Seniors: Is Your Home Cord-Safe?

July 15, 2013
Proper lderly care includes keeping the home cord-safe.

Taking proper care of seniors includes keeping the home cord-safe.

Elderly care for your aging parents, spouse or other loved one includes keeping the home “accident-free”. Falls in particular can have lasting consequences for seniors.

If you’re an experienced caregiver, you have probably already worked on making your home as accident-proof as possible; however, there may be one area that you have overlooked: electrical cords. Cords and cables are everywhere in most homes. They are attached to lamps, phones, fax machines, computers, printers, toasters, televisions, DVD players, blenders, microwaves, vacuum cleaners, and many more everyday items.

Make your home cord-safe.

How can you can help prevent cord-related accidents? Here are some steps that can help.

  • Clear the paths. Cords can easily become tripping hazards, so make sure that they are not stretched out across any areas where people walk. If you have to run an extension cord from an outlet to an item, run the cord close against the wall.
  • Don’t cover cords up. Running a cord under a rug can be especially dangerous. Since the cord is hidden, it becomes an even likelier tripping hazard. If the cord gets frayed, it could also potentially set the rug on fire.
  • A fray is not the way. If any cord, covered or uncovered, becomes frayed, replace it to prevent shocks or fires.
  • Nails are out. Securing cords against a wall or baseboard is a good idea; using nails or staples to secure them is not. Sharp objects can damage cords and make shocks or fires more likely. Electrical tape is a better securing option.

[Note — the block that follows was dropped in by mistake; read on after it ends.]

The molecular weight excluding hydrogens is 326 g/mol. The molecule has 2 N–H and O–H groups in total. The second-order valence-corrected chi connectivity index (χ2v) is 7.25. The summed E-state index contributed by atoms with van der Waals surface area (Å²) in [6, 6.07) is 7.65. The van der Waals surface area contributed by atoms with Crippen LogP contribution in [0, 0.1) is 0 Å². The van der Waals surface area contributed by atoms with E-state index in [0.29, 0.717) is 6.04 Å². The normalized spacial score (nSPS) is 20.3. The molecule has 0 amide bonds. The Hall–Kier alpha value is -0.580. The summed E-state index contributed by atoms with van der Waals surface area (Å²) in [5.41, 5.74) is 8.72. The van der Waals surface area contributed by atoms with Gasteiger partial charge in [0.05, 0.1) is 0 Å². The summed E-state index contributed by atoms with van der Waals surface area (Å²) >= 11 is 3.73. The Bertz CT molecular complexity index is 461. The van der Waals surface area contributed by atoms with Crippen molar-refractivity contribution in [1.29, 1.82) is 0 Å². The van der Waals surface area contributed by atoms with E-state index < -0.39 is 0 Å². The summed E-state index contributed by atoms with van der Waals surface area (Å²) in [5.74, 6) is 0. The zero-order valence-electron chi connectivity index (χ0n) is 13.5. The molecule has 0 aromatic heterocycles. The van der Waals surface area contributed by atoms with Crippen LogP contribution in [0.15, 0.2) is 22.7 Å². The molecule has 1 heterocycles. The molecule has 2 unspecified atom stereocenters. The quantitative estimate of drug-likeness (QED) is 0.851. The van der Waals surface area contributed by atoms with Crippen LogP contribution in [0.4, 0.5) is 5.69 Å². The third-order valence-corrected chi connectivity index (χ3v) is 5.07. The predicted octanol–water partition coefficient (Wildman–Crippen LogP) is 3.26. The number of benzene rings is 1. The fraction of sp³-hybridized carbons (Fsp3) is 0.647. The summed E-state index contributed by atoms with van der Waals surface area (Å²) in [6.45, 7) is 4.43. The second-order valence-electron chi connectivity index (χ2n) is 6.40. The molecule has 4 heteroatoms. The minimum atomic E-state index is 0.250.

• Don’t overwork your cords. Many extension cords have multiple sockets, but there’s still a limit to how many watts a cord can safely accommodate: most 18-gauge extension cords can handle 1250 watts. If you have multiple appliances plugged into a cord, and the combined wattage of the appliances exceeds the maximum allowable amount for that cord, the likelihood of a fire or a blown fuse increases; disconnect some of the items and plug them into another cord or get a cord that can handle higher wattage.

Someday technology may advance to the point that cords are a thing of the past. Until that day, those taking care of elderly individuals need to make sure that cords do not present a danger to their loved ones – or to themselves.

Writer, Craig Butler

Craig Butler has been writing on a wide range of topics for more than fifteen years. As the National Communications Director for the Cooley's Anemia Foundation, Craig regularly writes on a range of health and medical topics. Among the many projects he has written for the Foundation is the Cooley's Anemia Storybook, a collection of original short stories for children with the blood disorder Cooley's Anemia. His freelance work has ranged from reviewing moves and CDs to creating entertainment-related stories about baldness, to creating text for comic strips. Craig looks forward to having a dialogue with you about senior care and issues of concern.

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